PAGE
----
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In Defence of Competition

The public sector should not be afraid of competition. Why? Because it works.

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Competition within publicly funded services such as school education and the NHS is a hard idea to sell. The idea that it might be desirable for publicly funded schools to compete with one another for pupils or NHS hospitals to compete for patients strikes many people as bizarre at best and positively evil at worst. The fear seems to be two fold: that such competition will damage the quality of service, and that the competition will come from the private sector, hence privatising or hollowing out the ‘real’ NHS or public education

The fear of about quality is misplaced, at least in health care. There is now a considerable volume of evidence that increasing competitive pressure does indeed provide the challenge that public services need if they are to improve. Zack Cooper, Carol Propper and colleagues at the London School of Economics and the University of Bristol found that, during the period when patient choice was introduced in England, hospital quality improved faster in more competitive areas. Propper and colleagues have also shown that competition had a positive impact on the quality of management with knock-on effects on hospital quality, while Richard Cookson and colleagues at the University of York have shown that the package of competitive reforms even improved the equity or fairness of service delivery – or at least did not damage it[1].

The worry over competition from the private sector seems to stem from the assumption that every one in the private sector is, in the philosopher David Hume’s terminology, a self-interested ‘knave’ out to exploit the weak and vulnerable. In contrast, all those in the public sector are assumed to be altruistic ‘knights’, whose only concern is with the care of the people they are helping, and whose jobs and institutions must be protected at all costs – even if quality suffers as a result. In fact, of course, not everyone in the public sector is a knight; nor is everyone in the private sector a knave, as GPs and consultants in private practice would attest. In fact, many potential and actual providers from the ‘private’ sector are actually social enterprises of various kinds, who are indeed generally staffed by knights: charities, other voluntary organisations and, of particular current interest from all sides of the political spectrum, ‘mutuals’ or employee-owned enterprises.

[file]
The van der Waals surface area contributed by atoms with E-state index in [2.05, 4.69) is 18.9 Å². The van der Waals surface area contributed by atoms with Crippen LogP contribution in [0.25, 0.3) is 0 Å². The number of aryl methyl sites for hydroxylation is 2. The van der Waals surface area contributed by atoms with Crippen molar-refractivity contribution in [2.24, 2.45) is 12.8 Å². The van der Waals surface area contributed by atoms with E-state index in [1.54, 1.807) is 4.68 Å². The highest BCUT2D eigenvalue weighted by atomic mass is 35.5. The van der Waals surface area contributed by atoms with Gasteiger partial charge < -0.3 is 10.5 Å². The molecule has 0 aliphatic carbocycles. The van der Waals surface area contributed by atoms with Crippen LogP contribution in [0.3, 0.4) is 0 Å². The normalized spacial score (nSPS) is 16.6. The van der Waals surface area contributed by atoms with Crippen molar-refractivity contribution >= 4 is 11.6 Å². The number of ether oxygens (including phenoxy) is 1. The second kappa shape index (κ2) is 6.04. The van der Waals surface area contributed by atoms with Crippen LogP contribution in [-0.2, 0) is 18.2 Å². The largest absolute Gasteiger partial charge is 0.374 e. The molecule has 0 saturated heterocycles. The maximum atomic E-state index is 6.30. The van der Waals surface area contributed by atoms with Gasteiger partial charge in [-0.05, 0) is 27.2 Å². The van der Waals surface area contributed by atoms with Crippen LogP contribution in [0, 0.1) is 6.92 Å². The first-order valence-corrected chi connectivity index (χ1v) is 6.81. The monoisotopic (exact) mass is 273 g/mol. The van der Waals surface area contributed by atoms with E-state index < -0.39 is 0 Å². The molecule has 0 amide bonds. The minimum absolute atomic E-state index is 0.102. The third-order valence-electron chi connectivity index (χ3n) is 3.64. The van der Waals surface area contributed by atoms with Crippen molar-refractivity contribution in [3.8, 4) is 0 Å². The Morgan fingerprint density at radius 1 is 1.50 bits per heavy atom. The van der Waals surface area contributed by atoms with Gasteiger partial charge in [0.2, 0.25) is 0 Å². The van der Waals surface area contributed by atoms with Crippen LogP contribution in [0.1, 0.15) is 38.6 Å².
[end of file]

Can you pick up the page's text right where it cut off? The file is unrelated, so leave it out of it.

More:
But isn’t there a danger that these innovative ‘knightly’ forms of organisation will be overwhelmed by competition from large ‘knavish’ corporations? Again the facts suggest otherwise, especially with respect to mutuals. Reviews of the evidence concerning the performance of employee-owned enterprises relative to conventional private sector competitors across countries and services that were undertaken by the Mutuals Task Force (of which I was Chair) found that, in general, mutuals were more productive, with higher user satisfaction and with better paid and happier employees. So long as the competitive playing field is level (and here there is indeed room for improvement in the relevant regulations), mutuals and other form of social enterprise can and will win the relevant contracts.

Previous pro-competition reforms did not lead to disaster or system collapse; instead, the evidence suggests that they contributed to a steady improvement in the quality of service. And, with one exception, there is no reason to suppose that things will be significantly different this time. The exception concerns the financial pressures on public services: real and ever-growing, despite the current ring-fence around health and (some) education spending. This poses much more of a threat to publicly-funded services than any organisational reforms. If anything leads to the end of the welfare state, it will be the Government’s determination – based on pre-Keynesian economics – to impose ill-conceived austerity measures on the public sector. It is within the macro-economic sphere that the Government’s competition-oriented policies are misdirected: not within the micro-sphere of public services.

 

 

 



[1] Cookson R, Laudicella M, Li Donni P, Dusheiko M.  Effect of the Blair/Brown health reforms on socio-economic equity in health care  Journal of Health Service Research and Policy 2012 17(supp1) 55-63.

 

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